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Blondie co-founder Chris Stein, one way or another, finds himself in the right place at the right time

Stein on his recent memoir, Blondie hits and the band's legacy

Chris Stein with Blondie performs during Blondie & Garbage: The Rage and Rapture Tour at Chastain Park Amphitheatre on Sunday, August 6, 2017, in Atlanta. Photo by Robb Cohen/Invision/AP

In the 1980s, just about every pop radio station in the country was playing the music of Blondie. Songs like “One Way Or Another,” “The Tide Is High” and “Heart Of Glass” were everywhere.

Chris Stein is a founding member of the band and, along with singer Debbie Harry, co-wrote many of its biggest hits.

His memoir, “Under A Rock,” talks about his life with Blondie and the New York music scene. WPR’s “BETA” spent time with Stein, and we talked about his creative life.

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Doug Gordon: Blondie has been described as a “pioneer in straddling the divide between new wave and punk and turning it into a palatable mix that took the band to world success.” Is that what you were aiming for?

Chris Stein: The “new wave” term was a deliberate backlash against punk because so many people found the punk term unpalatable. So, the term “new wave” came from the local press. I don’t know how directly it was inspired by a reference to the French New Wave cinema, but that was in the mix.

The term “new wave” was a little forced for me. For me, punk means many different things. It’s way beyond just the musical form. It’s fashion and it’s do-it-yourself sensibilities, lots of other things.

DG: We can’t talk about Blondie without talking about “Heart of Glass.” What’s the origin story behind this song?

CS: It was just something I worked on a tape recorder, which was a little “Rock the Boat”-oriented. Initially, that was the kind of reference in the chorus. Then, it took various forms. Finally, when we collaborated with Mike Chapman, it assumed its final form, as they say.

DG: And it’s such a distinctive song, just in terms of the sound of it and the architecture, the way it’s put together and your rhythm guitar, the single repeating of 16th note. How was that accomplished?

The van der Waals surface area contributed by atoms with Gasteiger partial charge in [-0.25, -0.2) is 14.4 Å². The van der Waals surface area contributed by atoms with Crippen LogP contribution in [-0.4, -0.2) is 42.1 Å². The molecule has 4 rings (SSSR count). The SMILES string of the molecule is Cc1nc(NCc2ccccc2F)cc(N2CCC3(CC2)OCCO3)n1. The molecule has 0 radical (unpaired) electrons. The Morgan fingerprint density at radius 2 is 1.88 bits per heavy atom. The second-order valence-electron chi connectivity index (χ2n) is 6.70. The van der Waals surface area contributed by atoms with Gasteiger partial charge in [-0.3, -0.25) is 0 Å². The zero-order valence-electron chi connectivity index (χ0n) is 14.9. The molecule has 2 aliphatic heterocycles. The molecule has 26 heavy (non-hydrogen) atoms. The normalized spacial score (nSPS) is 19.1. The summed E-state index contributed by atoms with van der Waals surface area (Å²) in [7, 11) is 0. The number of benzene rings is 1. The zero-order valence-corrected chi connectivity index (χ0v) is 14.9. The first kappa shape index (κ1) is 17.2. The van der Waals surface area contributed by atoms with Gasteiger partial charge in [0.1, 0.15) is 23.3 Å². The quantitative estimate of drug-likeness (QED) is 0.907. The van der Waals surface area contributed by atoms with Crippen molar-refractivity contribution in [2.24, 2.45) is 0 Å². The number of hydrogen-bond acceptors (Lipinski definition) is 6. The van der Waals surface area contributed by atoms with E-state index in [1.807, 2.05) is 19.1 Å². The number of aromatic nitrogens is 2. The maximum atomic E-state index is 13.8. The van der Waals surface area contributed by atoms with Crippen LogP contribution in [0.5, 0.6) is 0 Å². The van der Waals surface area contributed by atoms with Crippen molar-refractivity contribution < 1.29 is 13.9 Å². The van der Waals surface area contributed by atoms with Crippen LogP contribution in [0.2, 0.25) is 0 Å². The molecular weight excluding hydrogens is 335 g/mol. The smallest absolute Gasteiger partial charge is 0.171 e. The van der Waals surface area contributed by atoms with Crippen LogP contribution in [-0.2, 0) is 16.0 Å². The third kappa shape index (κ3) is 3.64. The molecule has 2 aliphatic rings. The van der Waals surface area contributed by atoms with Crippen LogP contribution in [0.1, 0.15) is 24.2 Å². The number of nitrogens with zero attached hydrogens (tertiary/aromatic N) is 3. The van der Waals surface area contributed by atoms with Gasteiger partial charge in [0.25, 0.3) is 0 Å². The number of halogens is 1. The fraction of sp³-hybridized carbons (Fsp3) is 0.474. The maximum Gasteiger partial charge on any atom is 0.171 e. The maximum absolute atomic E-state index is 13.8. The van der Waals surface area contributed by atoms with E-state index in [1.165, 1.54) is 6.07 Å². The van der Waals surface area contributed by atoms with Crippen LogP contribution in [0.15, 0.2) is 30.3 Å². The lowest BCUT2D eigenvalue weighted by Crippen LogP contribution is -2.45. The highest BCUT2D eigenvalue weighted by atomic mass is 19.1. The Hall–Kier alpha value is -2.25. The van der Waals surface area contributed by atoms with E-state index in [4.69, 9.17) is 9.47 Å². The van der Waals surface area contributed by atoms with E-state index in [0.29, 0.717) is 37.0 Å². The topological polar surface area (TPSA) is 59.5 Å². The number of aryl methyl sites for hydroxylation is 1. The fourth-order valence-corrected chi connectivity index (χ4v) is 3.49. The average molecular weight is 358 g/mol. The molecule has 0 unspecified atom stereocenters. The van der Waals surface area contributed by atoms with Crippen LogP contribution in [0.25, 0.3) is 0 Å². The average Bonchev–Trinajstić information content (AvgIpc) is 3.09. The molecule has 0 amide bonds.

CS: That was with a Roland tape echo. It took a couple of hours to get every 16th note in sync with the track.

DG: Recently, Billboard rated “Heart of Glass” as 47 in their list of the 500 Best Pop Songs. Why do you think “Heart of Glass” remains so popular?

CS: Because it’s got so many modern elements, it never really sounds dated. You listen to a lot from the ’70s and ’80s and hear those synthesizer parts, and they all sound of the period. I think “Heart Of Glass” has a modern sound. It just keeps updating itself over the years.

DG: The band changed its sound with the album “Autoamerican,” and I was delighted to learn that former “BETA” guest, the English journalist Vivien Goldman, played a part in one of the biggest hits on this album. Can you tell us about that?

CS: Vivian, I knew from the UK. She sent me a reggae compilation record with the original Paragons, “The Tide Is High,” and I was really taken with that song. I thought it was fabulous.

It’s certainly the only song from that period that I’ve ever heard with a violin on it. So, all the horn lines are based on the violin lines. It may be a little improvised on the original, but there are some precise little melody lines that the violin plays that I heard.

DG: I wanted to ask you about drummer Clem Burke. He is a vital part of Blondie’s sound. I’m thinking especially of the song “Dreaming.”

CS: Yeah. Very distinctive. I heard him say he might have overplayed it a little, but everybody loved it. It’s a very busy drum part, but he is excellent. He’s very studied. He knows about all the older bands and older drummers. So, it’s incredible what he does. And he works all the damn time.

DG: You were always in the right place at the right time. Kind of like Leonard Zelig. Is that because of your impeccable timing as a musician? How did you manage to accomplish that?

CS: I don’t know about that. I was born in 1950, so it was just where I hit in relation to the culture — and being a kind of radical person. I was always into these fringe things that became more critical as time passed. I did the whole San Francisco trip, and I went to Woodstock, all this kind of stuff.

DG: You still contribute to Blondie’s albums, but you don’t perform live with them anymore, right?

CS: Yeah. I stopped touring due to health. I have a heart condition, and I was dealing with prostate cancer. I’m almost done with that at this point. I have a-fib, which is pretty standard, but it’s fatiguing. So, after 50 years, it was OK not to do the shows for a while. I might do it again sometime in the future. But I did work on the last album.

DG: What is Blondie’s legacy?

CS: Lots of different stuff. The musical diversity and the female empowerment aspect that Debbie presented and still presents.

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